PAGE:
An open letter to Mattel

Dear Sir/Madam (hopefully Sir),

Director Paul Feig recently tweeted a photo of action figure prototypes from the new Ghostbusters film, due in theaters this summer. While the latest toys look great, and appear to contain more points of articulation than their ’80s Kenner counterparts, there is something that appears to be missing.


Where are the guys?

We are currently living in a world where even men’s rights activists have accepted the reality of a female-led Ghostbusters reboot. (A statement from Return Of Kings is expected any day now.) So where are the 6” plastic replicas of Dan Aykroyd, Ernie Hudson, and Bill Murray, all of whom have been confirmed to be appearing in the film? Also, where is Chris Hemsworth’s secretary character? Sure, the Kenner line didn’t release a Janine Melnitz action figure until the fourth wave in 1988. But please, Mattel, let’s learn from our mistakes.


While it isn’t confirmed by any research or science, I believe that it’s genetically impossible for boys to buy girls’ toys. So how are grown men supposed to get in on the action of carefully placing unopened packaging on their display shelves, far out of the reach of children, if no male figures are represented? Yes, there is currently a movement to remove gender stereotypes from children’s toys entirely, but that’s still a long time coming. In the meantime, Hasbro has done its part for mens’ rights by changing female dinosaurs to male in its Jurassic World line. It also added Rey to its Star Wars Monopoly game, and if Rey, a girl, can be added to a Star Wars game, which is obviously for boys, simply because she’s the main character in the movie, surely boys can be added to this all-female Ghostbusters squad. What is good for the goose is just as good for the gander.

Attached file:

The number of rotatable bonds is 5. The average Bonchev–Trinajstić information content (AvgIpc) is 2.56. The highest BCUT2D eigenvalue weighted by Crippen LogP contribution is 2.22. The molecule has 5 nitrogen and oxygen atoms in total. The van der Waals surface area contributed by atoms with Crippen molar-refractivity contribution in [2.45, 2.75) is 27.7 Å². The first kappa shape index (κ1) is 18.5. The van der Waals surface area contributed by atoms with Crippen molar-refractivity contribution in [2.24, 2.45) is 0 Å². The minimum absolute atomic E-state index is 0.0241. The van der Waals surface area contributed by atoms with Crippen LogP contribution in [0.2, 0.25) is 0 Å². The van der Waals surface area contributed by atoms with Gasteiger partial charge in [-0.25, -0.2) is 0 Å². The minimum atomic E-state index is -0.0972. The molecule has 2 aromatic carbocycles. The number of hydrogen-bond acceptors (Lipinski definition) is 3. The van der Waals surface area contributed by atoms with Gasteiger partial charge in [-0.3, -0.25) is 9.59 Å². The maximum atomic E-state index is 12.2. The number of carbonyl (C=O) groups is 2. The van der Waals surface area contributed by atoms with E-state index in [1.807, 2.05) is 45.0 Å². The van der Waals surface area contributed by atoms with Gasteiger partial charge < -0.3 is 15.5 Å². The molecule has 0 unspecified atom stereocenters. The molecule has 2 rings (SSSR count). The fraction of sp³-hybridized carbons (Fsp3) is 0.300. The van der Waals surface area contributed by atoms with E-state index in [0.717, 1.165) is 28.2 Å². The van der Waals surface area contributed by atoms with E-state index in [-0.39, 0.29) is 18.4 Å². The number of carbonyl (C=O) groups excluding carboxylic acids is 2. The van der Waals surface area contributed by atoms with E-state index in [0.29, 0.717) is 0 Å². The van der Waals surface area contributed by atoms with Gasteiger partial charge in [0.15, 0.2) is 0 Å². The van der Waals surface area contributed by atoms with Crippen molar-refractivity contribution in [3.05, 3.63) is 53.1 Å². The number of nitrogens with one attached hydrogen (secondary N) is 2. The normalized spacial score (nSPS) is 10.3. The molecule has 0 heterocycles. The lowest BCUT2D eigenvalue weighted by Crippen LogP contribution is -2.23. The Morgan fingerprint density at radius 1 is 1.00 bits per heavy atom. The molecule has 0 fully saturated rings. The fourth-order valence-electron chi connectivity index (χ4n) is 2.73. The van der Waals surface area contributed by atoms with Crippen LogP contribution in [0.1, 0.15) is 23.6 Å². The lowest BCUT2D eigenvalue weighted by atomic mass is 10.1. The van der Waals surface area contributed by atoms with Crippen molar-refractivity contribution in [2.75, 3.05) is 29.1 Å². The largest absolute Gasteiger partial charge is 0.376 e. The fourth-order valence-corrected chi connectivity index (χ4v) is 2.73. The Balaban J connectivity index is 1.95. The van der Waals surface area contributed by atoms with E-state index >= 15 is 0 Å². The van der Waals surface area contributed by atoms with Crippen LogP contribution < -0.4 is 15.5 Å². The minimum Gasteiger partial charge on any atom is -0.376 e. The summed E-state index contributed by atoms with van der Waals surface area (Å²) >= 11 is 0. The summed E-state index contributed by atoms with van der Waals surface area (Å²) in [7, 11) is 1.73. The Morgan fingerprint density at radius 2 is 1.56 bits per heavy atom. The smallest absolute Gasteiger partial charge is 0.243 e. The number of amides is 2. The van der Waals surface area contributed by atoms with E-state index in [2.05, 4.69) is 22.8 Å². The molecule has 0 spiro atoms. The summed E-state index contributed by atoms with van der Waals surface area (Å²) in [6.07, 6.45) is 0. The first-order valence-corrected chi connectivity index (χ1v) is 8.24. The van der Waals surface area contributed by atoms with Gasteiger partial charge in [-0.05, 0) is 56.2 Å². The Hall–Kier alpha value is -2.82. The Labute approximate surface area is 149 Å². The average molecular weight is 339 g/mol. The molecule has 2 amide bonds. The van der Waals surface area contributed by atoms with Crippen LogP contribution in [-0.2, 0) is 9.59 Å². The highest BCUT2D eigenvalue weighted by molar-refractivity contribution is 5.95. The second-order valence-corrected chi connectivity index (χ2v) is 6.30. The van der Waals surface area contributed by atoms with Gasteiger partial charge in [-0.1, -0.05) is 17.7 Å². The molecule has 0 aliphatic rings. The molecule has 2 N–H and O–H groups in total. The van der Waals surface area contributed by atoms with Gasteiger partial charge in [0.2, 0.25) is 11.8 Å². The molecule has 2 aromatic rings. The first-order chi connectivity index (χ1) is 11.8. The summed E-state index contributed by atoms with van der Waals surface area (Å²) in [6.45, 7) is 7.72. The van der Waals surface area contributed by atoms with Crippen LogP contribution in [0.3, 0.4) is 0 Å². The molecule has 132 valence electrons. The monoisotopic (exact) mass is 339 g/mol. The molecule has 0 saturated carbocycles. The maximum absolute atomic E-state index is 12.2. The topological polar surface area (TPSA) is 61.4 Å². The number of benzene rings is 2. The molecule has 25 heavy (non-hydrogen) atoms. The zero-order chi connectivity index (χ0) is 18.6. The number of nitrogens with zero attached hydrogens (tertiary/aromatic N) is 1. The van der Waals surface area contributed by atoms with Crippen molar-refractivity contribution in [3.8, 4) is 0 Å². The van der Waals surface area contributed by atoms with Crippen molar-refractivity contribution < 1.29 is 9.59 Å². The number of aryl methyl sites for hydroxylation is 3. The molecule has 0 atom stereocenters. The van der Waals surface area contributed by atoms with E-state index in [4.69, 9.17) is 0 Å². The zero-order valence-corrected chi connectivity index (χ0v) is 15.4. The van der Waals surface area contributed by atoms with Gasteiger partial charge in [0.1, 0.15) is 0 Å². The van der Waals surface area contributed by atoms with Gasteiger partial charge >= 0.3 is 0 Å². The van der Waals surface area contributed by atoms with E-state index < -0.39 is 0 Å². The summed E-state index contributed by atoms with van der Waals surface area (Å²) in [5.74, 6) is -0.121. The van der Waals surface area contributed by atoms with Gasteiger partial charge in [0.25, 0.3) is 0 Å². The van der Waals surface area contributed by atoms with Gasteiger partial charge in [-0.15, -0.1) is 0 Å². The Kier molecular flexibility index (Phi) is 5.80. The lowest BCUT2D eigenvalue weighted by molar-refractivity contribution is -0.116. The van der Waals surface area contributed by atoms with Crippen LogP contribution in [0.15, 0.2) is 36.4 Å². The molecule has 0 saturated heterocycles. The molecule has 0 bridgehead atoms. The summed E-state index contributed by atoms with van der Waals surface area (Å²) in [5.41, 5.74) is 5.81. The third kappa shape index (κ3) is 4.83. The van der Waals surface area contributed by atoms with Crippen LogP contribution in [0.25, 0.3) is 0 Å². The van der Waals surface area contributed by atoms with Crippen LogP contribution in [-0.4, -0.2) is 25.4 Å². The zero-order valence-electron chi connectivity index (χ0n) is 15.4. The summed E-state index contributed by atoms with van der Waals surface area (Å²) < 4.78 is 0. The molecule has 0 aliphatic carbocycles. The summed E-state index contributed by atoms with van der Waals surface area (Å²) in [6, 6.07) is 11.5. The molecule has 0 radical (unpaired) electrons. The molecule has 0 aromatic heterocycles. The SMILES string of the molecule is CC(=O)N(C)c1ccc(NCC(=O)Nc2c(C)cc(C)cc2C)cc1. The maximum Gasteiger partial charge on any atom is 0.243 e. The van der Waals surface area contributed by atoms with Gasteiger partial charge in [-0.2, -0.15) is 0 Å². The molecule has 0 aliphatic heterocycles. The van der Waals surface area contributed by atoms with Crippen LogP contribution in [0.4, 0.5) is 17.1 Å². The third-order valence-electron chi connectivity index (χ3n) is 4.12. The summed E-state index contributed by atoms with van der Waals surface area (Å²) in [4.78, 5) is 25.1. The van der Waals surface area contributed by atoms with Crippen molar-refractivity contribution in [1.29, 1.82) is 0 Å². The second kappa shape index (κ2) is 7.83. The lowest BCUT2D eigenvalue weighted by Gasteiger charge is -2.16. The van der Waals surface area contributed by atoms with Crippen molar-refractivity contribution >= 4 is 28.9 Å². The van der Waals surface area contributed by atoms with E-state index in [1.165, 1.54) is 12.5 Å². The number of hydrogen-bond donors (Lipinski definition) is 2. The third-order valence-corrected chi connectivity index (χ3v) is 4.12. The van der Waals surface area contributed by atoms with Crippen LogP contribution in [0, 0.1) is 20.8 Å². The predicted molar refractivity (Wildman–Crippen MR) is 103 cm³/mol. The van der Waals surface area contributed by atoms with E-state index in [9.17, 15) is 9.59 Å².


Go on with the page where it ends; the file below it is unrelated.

Let’s be clear, this isn’t about men, or even women. This is about our sacred childhoods. Men need action figures too, and not releasing male-targeted toys in the first wave of Ghostbusters action figures is a slippery slope. It will only be a matter of time before there is no boys’ aisle at the local Toys “R” Us, and most of us wouldn’t know what to do with a girl(’s action figure). So Mattel, take a cue from Hasbro and bring the boys back to the Ghostbusters toy line.


I encourage my fellow men (and any women sympathetic to the cause) to ask the the question: #WheresRayStantz?


A Concerned Man